NEW BEDFORD, Mass. -- October 14, 2012 -- They say bad news comes in threes, and that seems to be the case in the New Bedford fishing industry these days. On top of a recent declaration from the secretary of commerce that the groundifsh industry in New England is a national disaster, the scallop fleet is looking at catch reductions of 30 percent for the next two years. And groudfishermen are resigned to more drastic cuts to their quota for the next fishing year, which begins on May 1.
The latest estimates project that the catch for key stocks like cod and yellowtail flounder will be reduced by 70 and 51 percent respectively on Georges Bank where local boats harvest most of their catch.
The seafood industry has kept New Bedford as the top-grossing fishing port in the nation for 12 consecutive years but the cuts will be felt far beyond the tight-knit fishing community. For those who live and work in the city the loss of fishing revenue means a loss for everyone, from car dealerships to supermarkets to waitresses and everything in between.
Annual groundfish revenue in New Bedford is $20 million while the scallop catch is worth $400 million. The combined value of the fishing industry accounts for $1.3 billion in economic activity in the New Bedford area, Mayor Jon Mitchell calculated last month when he wrote to the New England Fishery Management Council, imploring them to avoid cutting the groundfish catch for at least another year until the surveys could be updated. The proposed cuts to next year's catch would deal "a devastating economic blow" to the city by permanently eliminating hundreds of jobs, Mitchell wrote.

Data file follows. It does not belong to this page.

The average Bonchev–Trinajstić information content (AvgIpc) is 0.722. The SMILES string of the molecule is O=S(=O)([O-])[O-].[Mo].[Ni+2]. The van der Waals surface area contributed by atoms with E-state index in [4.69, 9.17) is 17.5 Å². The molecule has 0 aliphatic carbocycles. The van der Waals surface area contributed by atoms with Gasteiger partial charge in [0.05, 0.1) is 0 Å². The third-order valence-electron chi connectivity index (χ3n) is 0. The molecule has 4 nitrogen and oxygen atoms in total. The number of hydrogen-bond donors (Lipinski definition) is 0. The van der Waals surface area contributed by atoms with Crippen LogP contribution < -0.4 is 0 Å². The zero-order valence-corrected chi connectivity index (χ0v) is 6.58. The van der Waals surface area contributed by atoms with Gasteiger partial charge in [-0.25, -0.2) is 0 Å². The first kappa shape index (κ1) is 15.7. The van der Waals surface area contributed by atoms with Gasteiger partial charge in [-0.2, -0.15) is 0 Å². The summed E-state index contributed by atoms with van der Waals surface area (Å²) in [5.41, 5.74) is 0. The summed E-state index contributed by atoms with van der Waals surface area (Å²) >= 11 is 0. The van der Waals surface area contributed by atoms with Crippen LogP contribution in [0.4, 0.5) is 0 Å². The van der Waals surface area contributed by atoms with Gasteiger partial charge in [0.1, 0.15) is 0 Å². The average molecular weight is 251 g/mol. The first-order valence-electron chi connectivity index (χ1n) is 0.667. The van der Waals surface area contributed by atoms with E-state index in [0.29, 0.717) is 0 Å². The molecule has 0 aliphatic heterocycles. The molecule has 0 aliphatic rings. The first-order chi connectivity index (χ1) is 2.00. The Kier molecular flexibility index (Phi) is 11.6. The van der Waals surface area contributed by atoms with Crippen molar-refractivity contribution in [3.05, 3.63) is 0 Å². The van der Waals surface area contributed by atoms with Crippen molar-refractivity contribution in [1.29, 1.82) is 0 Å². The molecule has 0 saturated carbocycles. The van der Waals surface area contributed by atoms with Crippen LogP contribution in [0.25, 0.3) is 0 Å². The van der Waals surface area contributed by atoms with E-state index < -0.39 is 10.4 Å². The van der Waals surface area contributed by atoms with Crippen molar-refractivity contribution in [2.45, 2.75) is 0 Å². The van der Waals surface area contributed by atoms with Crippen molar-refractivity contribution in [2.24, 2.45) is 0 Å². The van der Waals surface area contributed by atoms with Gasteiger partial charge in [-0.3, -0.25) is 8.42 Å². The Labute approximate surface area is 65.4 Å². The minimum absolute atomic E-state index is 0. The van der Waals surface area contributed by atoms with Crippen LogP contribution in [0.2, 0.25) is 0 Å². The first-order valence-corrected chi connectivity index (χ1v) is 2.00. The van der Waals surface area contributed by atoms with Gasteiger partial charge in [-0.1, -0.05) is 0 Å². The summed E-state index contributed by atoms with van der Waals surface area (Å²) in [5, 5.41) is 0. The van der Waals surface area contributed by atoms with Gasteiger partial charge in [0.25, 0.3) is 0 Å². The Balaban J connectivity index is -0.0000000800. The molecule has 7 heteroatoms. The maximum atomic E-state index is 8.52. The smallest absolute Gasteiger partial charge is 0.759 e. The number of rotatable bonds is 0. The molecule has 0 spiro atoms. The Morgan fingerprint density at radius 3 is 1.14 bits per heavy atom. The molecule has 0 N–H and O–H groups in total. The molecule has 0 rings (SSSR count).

Along the waterfront, businesses that depend on a healthy fishery are bracing for the fallout that these cuts will undoubtedly bring.
"We are committed to offering New England groundfish, but this will definitely have an impact for processors," said Laura Foley Ramsden of Foley Fish, who is also a member of the New England Fishery Management Council.
Prices will increase with the lack of a steady supply, making New England groundfish less competitive with farmed or imported species, she said, while the U.S. already imports 91 percent of its seafood. "The cuts to groundfish are not enough of our business to put us at risk," Foley Ramsden said. "But our concern is with the fishermen and what NOAA can do to give them better access to healthier stocks."
Around the corner from the Foley Fish plant, Marc Bergeron, owner of Bergie's Seafood on Hassey Street said he feared for the future of the groundfish industry. "It's just going to be the same ol', same ol,'" he said of the looming cuts "Every time they make a cut somebody gets left behind. Now there's just a handful of people fighting for a piece of the pie that keeps getting smaller and smaller."
Other waterfront business owners are also dealing with the changes. John Liarikos, owner of Sea Fuels said he has already cut the hours for some of his employees with fewer boats fishing now, and has had to pick up the slack himself. "It's just more bad news," he said. "More cuts to groundfish affects everyone," he said. But he is more concerned about the scallop fleet which represents most of his business, he said. "That's 90 percent of it," he said. A scallop boat will burn from 6,000 to 11,000 gallons of fuel on a trip, industry figures say.
Crystal Ice also needs a healthy industry to survive, said Rob Hicks, manager of the plant on the New Bedford waterfront. "Any cuts will hurt our business and all the businesses that depend on fishing. Probably there will be people getting laid off all over the place," he said.
Read the full story at the New Bedford Standard Times